File Name: space knowledge and power foucault and geography .zip
Daha sonra yeniden deneyin.
The term discourse L. In a field of enquiry and social practice, the discourse is the vocabulary codified language for investigation of the subject, e.
Michel Foucault : there are several developments in his work: 1 Philosophy of Knowledge: Works on various forms of knowledge, science and praxis. Social-constructionist arguments, also anti-humanism and structuralism philosophy of language, cf.
Foucault, Michel. Discipline and Punish. New York: Pantheon. The end result of all the previous. This paper focuses on Foucault's study of discipline and power. Discipline: Technologies, Programs, and Strategies. During the years to , public executions gradually disappeared, and punishment instead became hidden, and concealed.
The torture of the body was replaced by the surveillance of the soul pp. To account for this transformation, Foucault undertakes to study the concrete systems of punishment, or power as the political technology of the body. Foucault's analysis is a micro-physics of power; it focuses on the transformations of the strategies, tactics, techniques, and concrete functionings of power, to investigate how it came about that nowadays "the soul is the prison of the body" The book is a history of the present.
Foucault first discusses the reform proposals that were suggested since the second half of the 18th century. This reveals that power technologies and discourses are related, but that a concrete analysis of the actual practices can nevertheless show discrepancies between what is thought and what is done. The "great reformers" proposed leniency in punishment, but only at the cost of greater intervention pp. A more efficient economy and technology of punishment was proposed that would allow for a discreet but calculable exercise of power over the soul.
The rules of the new punishment included: 1 unarbitrary punishment: for each crime there would be one specific type of punishment; 2 emphasis on crime prevention: the desire for crime had to be eliminated; 3 temporal modulation: punishment can be weakened as it gradually shows its positive effects; 4 punishment should benefit both the offender and the collective: punishment is a lesson in public morality, an open book to read, a school rather than a spectacle; 5 crime is a misfortune: the criminal must be re-educated.
Strikingly, the prison system does not fit in this model, but nevertheless detention did become the essential form of punishment. While the prison is also focused at the transformation of the individual, and while prison terms are individualized in duration and intensity , there are important differences in technology. So why did the prison replace torture?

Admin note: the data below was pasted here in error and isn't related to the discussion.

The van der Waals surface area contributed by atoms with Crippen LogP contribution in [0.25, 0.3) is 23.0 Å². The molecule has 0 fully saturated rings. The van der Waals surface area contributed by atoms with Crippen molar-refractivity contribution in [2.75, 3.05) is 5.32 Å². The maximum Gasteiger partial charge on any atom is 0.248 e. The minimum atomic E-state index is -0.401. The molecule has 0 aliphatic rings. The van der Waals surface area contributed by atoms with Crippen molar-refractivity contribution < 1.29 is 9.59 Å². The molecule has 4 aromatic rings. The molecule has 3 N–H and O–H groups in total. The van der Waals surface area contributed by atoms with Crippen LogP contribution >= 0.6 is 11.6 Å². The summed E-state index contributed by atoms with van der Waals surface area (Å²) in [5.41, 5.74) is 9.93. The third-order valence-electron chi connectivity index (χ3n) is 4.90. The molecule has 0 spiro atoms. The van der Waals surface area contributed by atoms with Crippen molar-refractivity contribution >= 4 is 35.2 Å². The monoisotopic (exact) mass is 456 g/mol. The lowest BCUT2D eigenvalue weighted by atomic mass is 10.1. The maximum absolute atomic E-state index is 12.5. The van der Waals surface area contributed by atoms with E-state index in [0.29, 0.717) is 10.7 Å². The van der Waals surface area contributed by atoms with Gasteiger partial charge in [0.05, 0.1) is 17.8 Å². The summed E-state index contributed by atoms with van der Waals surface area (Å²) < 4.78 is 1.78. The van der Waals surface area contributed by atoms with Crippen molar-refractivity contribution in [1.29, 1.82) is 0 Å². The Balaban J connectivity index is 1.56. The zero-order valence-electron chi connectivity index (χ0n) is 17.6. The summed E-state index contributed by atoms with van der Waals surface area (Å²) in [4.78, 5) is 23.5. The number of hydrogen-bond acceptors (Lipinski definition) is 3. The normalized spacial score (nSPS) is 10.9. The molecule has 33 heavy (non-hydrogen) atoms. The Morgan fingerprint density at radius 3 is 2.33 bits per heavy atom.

Foucault then goes on to analyze the nature of the new punishment, what he calls discipline. First, discipline produces docile bodies pp. With the transformation of punishment, the body is seen as something to be manipulated, shaped, trained, and made to obey.
As a result of different, multiple processes, which should be described in detail, the body is seen to have entered a machinery of power. The techniques of discipline include: - the distribution of individuals in space cf.
Second, discipline relies heavily on the means of correct training pp. These include the following techniques: 1 hierarchical observation: the individuals are clearly visible to permit detailed control and to transform them; it becomes possible for "a single gaze to see everything constantly Power is thus more anonymous, more functional, and more individualizing. In the panopticon, this type of power finds its supreme manifestation cf.
Here, discipline is a type of power technology that gradually develops into a generalized form of panopticism. Society becomes not a society of spectacle, but a society of surveillance so that everybody comes to live in the panoptic machine. Within this overall pattern of the changing nature of punishment, the development of the prison system becomes understandable pp.
Prisons are intended to make individuals more docile and useful; they are deprived of liberty and subject to transformation.
The corrective task of the prisons Foucault considers crucial from the very beginning of the prison system: prison reform is contemporary with its development p. The prison is also more than the deprivation of liberty; it provides a structure that is omni-disciplinary, to take care of the whole of the individual.
The central principles in this care-taking are: - isolation: the individual is self-regulated enlightenment from within within a microcosm of vertically hierarchicized isolated individuals; - work: the prisoner's labor activities are not useful for production but for the effect they have on the human mechanism; - modulation of the penalty: the length of the penalty is related to success of the transformation. The organization of the prison system is in the hands of an autonomous penitentiary judgment, which is related to medical, economic and political models, while the role of the judge is limited and secondary.
Different forms of knowledge sustain the technology of prison surveillance. Knowledge is used for the improvement of the individual, to create permanent documentation and moral accounting.
The offender becomes someone to know; the object of knowledge is the delinquent, not his acts but his life. Delinquency, as the official category of deviant acts, is thus created by the prison system pp. The real functions served by the prison system, since it cannot eliminate what it creates, are the ability to distinguish, distribute, and use offences; prisons succeed in producing delinquency, to supervise it, to control this form of isolated illegality.